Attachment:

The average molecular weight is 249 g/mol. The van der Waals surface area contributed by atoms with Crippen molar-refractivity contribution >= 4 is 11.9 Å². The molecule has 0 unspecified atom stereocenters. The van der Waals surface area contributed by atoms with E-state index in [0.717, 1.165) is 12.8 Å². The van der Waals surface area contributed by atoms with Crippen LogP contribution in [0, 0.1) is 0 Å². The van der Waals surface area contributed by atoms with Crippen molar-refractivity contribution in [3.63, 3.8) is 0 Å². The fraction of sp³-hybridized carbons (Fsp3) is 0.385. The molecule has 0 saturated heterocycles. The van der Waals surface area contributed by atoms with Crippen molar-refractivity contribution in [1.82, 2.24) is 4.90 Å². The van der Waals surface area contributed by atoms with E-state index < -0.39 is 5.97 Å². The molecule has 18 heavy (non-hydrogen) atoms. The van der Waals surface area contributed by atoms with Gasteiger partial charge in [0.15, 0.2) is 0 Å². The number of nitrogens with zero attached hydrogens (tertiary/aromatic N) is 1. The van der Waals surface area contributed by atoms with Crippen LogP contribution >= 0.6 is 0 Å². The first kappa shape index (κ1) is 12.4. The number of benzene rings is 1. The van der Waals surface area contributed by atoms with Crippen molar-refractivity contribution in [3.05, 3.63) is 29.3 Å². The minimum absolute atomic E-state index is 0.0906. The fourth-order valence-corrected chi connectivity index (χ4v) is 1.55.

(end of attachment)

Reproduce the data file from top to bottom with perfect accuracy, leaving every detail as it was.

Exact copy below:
The average molecular weight is 249 g/mol. The van der Waals surface area contributed by atoms with Crippen molar-refractivity contribution >= 4 is 11.9 Å². The molecule has 0 unspecified atom stereocenters. The van der Waals surface area contributed by atoms with E-state index in [0.717, 1.165) is 12.8 Å². The van der Waals surface area contributed by atoms with Crippen LogP contribution in [0, 0.1) is 0 Å². The van der Waals surface area contributed by atoms with Crippen molar-refractivity contribution in [3.63, 3.8) is 0 Å². The fraction of sp³-hybridized carbons (Fsp3) is 0.385. The molecule has 0 saturated heterocycles. The van der Waals surface area contributed by atoms with Crippen molar-refractivity contribution in [1.82, 2.24) is 4.90 Å². The van der Waals surface area contributed by atoms with E-state index < -0.39 is 5.97 Å². The molecule has 18 heavy (non-hydrogen) atoms. The van der Waals surface area contributed by atoms with Gasteiger partial charge in [0.15, 0.2) is 0 Å². The number of nitrogens with zero attached hydrogens (tertiary/aromatic N) is 1. The van der Waals surface area contributed by atoms with Crippen LogP contribution >= 0.6 is 0 Å². The first kappa shape index (κ1) is 12.4. The number of benzene rings is 1. The van der Waals surface area contributed by atoms with Crippen molar-refractivity contribution in [3.05, 3.63) is 29.3 Å². The minimum absolute atomic E-state index is 0.0906. The fourth-order valence-corrected chi connectivity index (χ4v) is 1.55.